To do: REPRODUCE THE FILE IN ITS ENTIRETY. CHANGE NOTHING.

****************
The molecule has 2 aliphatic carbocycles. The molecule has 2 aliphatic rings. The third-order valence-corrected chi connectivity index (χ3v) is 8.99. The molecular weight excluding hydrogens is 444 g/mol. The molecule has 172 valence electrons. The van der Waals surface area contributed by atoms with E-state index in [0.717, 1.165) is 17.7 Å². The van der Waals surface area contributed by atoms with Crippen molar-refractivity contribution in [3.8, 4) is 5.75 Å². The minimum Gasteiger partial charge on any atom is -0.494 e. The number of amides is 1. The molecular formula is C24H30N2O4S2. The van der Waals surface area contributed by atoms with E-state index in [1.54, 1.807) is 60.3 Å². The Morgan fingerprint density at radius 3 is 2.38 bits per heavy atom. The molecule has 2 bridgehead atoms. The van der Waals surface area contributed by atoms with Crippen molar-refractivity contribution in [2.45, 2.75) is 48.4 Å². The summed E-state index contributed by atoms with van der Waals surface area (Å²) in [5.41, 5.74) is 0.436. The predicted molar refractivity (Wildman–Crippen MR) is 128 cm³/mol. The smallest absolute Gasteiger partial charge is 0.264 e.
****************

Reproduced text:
The molecule has 2 aliphatic carbocycles. The molecule has 2 aliphatic rings. The third-order valence-corrected chi connectivity index (χ3v) is 8.99. The molecular weight excluding hydrogens is 444 g/mol. The molecule has 172 valence electrons. The van der Waals surface area contributed by atoms with E-state index in [0.717, 1.165) is 17.7 Å². The van der Waals surface area contributed by atoms with Crippen molar-refractivity contribution in [3.8, 4) is 5.75 Å². The minimum Gasteiger partial charge on any atom is -0.494 e. The number of amides is 1. The molecular formula is C24H30N2O4S2. The van der Waals surface area contributed by atoms with E-state index in [1.54, 1.807) is 60.3 Å². The Morgan fingerprint density at radius 3 is 2.38 bits per heavy atom. The molecule has 2 bridgehead atoms. The van der Waals surface area contributed by atoms with Crippen molar-refractivity contribution in [2.45, 2.75) is 48.4 Å². The summed E-state index contributed by atoms with van der Waals surface area (Å²) in [5.41, 5.74) is 0.436. The predicted molar refractivity (Wildman–Crippen MR) is 128 cm³/mol. The smallest absolute Gasteiger partial charge is 0.264 e.